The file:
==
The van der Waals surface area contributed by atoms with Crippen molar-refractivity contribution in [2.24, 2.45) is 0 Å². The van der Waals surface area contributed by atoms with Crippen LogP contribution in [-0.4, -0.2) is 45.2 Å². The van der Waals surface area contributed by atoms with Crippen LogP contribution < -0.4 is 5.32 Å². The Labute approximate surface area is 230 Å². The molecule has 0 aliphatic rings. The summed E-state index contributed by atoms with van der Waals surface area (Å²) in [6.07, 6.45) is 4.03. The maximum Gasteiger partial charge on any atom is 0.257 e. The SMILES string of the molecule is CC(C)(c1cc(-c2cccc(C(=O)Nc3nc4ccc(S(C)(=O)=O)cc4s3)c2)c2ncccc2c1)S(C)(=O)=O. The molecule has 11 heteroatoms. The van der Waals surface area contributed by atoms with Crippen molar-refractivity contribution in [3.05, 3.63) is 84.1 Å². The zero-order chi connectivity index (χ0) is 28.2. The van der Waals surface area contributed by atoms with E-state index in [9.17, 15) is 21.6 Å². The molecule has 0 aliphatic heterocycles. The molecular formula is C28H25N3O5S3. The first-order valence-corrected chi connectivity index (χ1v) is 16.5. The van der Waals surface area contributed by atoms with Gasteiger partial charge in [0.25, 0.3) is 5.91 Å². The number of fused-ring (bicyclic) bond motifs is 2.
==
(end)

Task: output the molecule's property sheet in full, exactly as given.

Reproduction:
The van der Waals surface area contributed by atoms with Crippen molar-refractivity contribution in [2.24, 2.45) is 0 Å². The van der Waals surface area contributed by atoms with Crippen LogP contribution in [-0.4, -0.2) is 45.2 Å². The van der Waals surface area contributed by atoms with Crippen LogP contribution < -0.4 is 5.32 Å². The Labute approximate surface area is 230 Å². The molecule has 0 aliphatic rings. The summed E-state index contributed by atoms with van der Waals surface area (Å²) in [6.07, 6.45) is 4.03. The maximum Gasteiger partial charge on any atom is 0.257 e. The SMILES string of the molecule is CC(C)(c1cc(-c2cccc(C(=O)Nc3nc4ccc(S(C)(=O)=O)cc4s3)c2)c2ncccc2c1)S(C)(=O)=O. The molecule has 11 heteroatoms. The van der Waals surface area contributed by atoms with Crippen molar-refractivity contribution in [3.05, 3.63) is 84.1 Å². The zero-order chi connectivity index (χ0) is 28.2. The van der Waals surface area contributed by atoms with E-state index in [9.17, 15) is 21.6 Å². The molecule has 0 aliphatic heterocycles. The molecular formula is C28H25N3O5S3. The first-order valence-corrected chi connectivity index (χ1v) is 16.5. The van der Waals surface area contributed by atoms with Gasteiger partial charge in [0.25, 0.3) is 5.91 Å². The number of fused-ring (bicyclic) bond motifs is 2.